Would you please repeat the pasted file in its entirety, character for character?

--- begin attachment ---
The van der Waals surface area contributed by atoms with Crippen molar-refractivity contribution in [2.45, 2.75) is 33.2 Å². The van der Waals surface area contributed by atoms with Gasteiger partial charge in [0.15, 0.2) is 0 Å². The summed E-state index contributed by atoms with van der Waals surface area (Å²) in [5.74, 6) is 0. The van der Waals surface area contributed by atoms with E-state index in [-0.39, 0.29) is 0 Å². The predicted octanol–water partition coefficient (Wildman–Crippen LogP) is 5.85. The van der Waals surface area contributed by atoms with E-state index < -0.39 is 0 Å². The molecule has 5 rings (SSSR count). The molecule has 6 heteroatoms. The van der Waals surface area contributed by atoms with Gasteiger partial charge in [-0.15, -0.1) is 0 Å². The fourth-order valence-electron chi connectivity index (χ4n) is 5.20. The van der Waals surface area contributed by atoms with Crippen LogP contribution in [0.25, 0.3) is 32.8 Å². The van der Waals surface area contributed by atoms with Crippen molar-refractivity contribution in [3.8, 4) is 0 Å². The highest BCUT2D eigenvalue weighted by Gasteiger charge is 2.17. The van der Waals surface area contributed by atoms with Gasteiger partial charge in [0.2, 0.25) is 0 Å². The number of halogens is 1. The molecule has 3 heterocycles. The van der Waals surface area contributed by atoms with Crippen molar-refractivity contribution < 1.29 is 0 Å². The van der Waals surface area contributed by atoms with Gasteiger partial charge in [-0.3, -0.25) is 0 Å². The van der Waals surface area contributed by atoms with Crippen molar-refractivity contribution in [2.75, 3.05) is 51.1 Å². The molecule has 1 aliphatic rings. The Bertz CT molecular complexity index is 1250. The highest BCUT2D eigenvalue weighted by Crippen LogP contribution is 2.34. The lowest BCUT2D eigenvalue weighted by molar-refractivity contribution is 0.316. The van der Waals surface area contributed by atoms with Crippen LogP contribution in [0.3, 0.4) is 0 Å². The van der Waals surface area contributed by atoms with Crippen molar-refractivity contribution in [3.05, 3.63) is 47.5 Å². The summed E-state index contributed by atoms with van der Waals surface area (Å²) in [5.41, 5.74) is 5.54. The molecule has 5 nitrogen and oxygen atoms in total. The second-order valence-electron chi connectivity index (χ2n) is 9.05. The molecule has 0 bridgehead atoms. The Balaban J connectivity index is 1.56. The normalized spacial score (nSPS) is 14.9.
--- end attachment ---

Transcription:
The van der Waals surface area contributed by atoms with Crippen molar-refractivity contribution in [2.45, 2.75) is 33.2 Å². The van der Waals surface area contributed by atoms with Gasteiger partial charge in [0.15, 0.2) is 0 Å². The summed E-state index contributed by atoms with van der Waals surface area (Å²) in [5.74, 6) is 0. The van der Waals surface area contributed by atoms with E-state index in [-0.39, 0.29) is 0 Å². The predicted octanol–water partition coefficient (Wildman–Crippen LogP) is 5.85. The van der Waals surface area contributed by atoms with E-state index < -0.39 is 0 Å². The molecule has 5 rings (SSSR count). The molecule has 6 heteroatoms. The van der Waals surface area contributed by atoms with Gasteiger partial charge in [-0.15, -0.1) is 0 Å². The fourth-order valence-electron chi connectivity index (χ4n) is 5.20. The van der Waals surface area contributed by atoms with Crippen LogP contribution in [0.25, 0.3) is 32.8 Å². The van der Waals surface area contributed by atoms with Crippen molar-refractivity contribution in [3.8, 4) is 0 Å². The highest BCUT2D eigenvalue weighted by Gasteiger charge is 2.17. The van der Waals surface area contributed by atoms with Gasteiger partial charge in [0.2, 0.25) is 0 Å². The number of halogens is 1. The molecule has 3 heterocycles. The van der Waals surface area contributed by atoms with Crippen molar-refractivity contribution < 1.29 is 0 Å². The van der Waals surface area contributed by atoms with Gasteiger partial charge in [-0.3, -0.25) is 0 Å². The van der Waals surface area contributed by atoms with Crippen molar-refractivity contribution in [2.75, 3.05) is 51.1 Å². The molecule has 1 aliphatic rings. The Bertz CT molecular complexity index is 1250. The highest BCUT2D eigenvalue weighted by Crippen LogP contribution is 2.34. The lowest BCUT2D eigenvalue weighted by molar-refractivity contribution is 0.316. The van der Waals surface area contributed by atoms with Crippen LogP contribution in [0.3, 0.4) is 0 Å². The van der Waals surface area contributed by atoms with Crippen molar-refractivity contribution in [3.05, 3.63) is 47.5 Å². The summed E-state index contributed by atoms with van der Waals surface area (Å²) in [5.41, 5.74) is 5.54. The molecule has 5 nitrogen and oxygen atoms in total. The second-order valence-electron chi connectivity index (χ2n) is 9.05. The molecule has 0 bridgehead atoms. The Balaban J connectivity index is 1.56. The normalized spacial score (nSPS) is 14.9.